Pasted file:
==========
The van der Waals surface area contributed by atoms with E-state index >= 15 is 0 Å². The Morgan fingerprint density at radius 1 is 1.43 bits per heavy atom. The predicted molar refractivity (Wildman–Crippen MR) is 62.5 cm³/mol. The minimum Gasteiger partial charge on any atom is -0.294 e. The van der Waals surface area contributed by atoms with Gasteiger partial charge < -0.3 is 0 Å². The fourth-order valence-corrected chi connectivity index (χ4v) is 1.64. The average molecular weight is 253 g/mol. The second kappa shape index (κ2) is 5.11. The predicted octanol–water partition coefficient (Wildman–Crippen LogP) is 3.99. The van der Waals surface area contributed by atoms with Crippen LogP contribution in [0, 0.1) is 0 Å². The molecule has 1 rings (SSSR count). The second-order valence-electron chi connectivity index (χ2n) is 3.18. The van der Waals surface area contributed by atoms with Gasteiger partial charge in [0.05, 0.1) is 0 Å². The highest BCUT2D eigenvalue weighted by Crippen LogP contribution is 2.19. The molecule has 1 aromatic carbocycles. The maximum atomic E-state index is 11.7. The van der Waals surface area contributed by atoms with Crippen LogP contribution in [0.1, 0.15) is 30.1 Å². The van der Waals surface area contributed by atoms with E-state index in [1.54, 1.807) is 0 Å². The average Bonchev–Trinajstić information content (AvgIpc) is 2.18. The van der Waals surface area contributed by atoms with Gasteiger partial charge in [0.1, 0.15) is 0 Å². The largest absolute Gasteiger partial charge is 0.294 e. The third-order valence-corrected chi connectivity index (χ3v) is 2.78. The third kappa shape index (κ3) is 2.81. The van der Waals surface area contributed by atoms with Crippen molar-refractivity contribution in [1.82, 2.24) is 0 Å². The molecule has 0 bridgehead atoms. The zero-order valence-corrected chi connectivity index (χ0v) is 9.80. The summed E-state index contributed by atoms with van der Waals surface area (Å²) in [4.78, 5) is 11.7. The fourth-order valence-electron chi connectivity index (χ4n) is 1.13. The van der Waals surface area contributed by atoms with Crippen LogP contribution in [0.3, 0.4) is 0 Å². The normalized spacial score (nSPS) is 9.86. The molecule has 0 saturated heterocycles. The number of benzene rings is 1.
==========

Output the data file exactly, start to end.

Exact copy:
The van der Waals surface area contributed by atoms with E-state index >= 15 is 0 Å². The Morgan fingerprint density at radius 1 is 1.43 bits per heavy atom. The predicted molar refractivity (Wildman–Crippen MR) is 62.5 cm³/mol. The minimum Gasteiger partial charge on any atom is -0.294 e. The van der Waals surface area contributed by atoms with Gasteiger partial charge < -0.3 is 0 Å². The fourth-order valence-corrected chi connectivity index (χ4v) is 1.64. The average molecular weight is 253 g/mol. The second kappa shape index (κ2) is 5.11. The predicted octanol–water partition coefficient (Wildman–Crippen LogP) is 3.99. The van der Waals surface area contributed by atoms with Crippen LogP contribution in [0, 0.1) is 0 Å². The molecule has 1 rings (SSSR count). The second-order valence-electron chi connectivity index (χ2n) is 3.18. The van der Waals surface area contributed by atoms with Gasteiger partial charge in [0.05, 0.1) is 0 Å². The highest BCUT2D eigenvalue weighted by Crippen LogP contribution is 2.19. The molecule has 1 aromatic carbocycles. The maximum atomic E-state index is 11.7. The van der Waals surface area contributed by atoms with Crippen LogP contribution in [0.1, 0.15) is 30.1 Å². The van der Waals surface area contributed by atoms with E-state index in [1.54, 1.807) is 0 Å². The average Bonchev–Trinajstić information content (AvgIpc) is 2.18. The van der Waals surface area contributed by atoms with Gasteiger partial charge in [0.1, 0.15) is 0 Å². The largest absolute Gasteiger partial charge is 0.294 e. The third-order valence-corrected chi connectivity index (χ3v) is 2.78. The third kappa shape index (κ3) is 2.81. The van der Waals surface area contributed by atoms with Crippen molar-refractivity contribution in [1.82, 2.24) is 0 Å². The molecule has 0 bridgehead atoms. The zero-order valence-corrected chi connectivity index (χ0v) is 9.80. The summed E-state index contributed by atoms with van der Waals surface area (Å²) in [4.78, 5) is 11.7. The fourth-order valence-electron chi connectivity index (χ4n) is 1.13. The van der Waals surface area contributed by atoms with Crippen LogP contribution in [0.3, 0.4) is 0 Å². The normalized spacial score (nSPS) is 9.86. The molecule has 0 saturated heterocycles. The number of benzene rings is 1.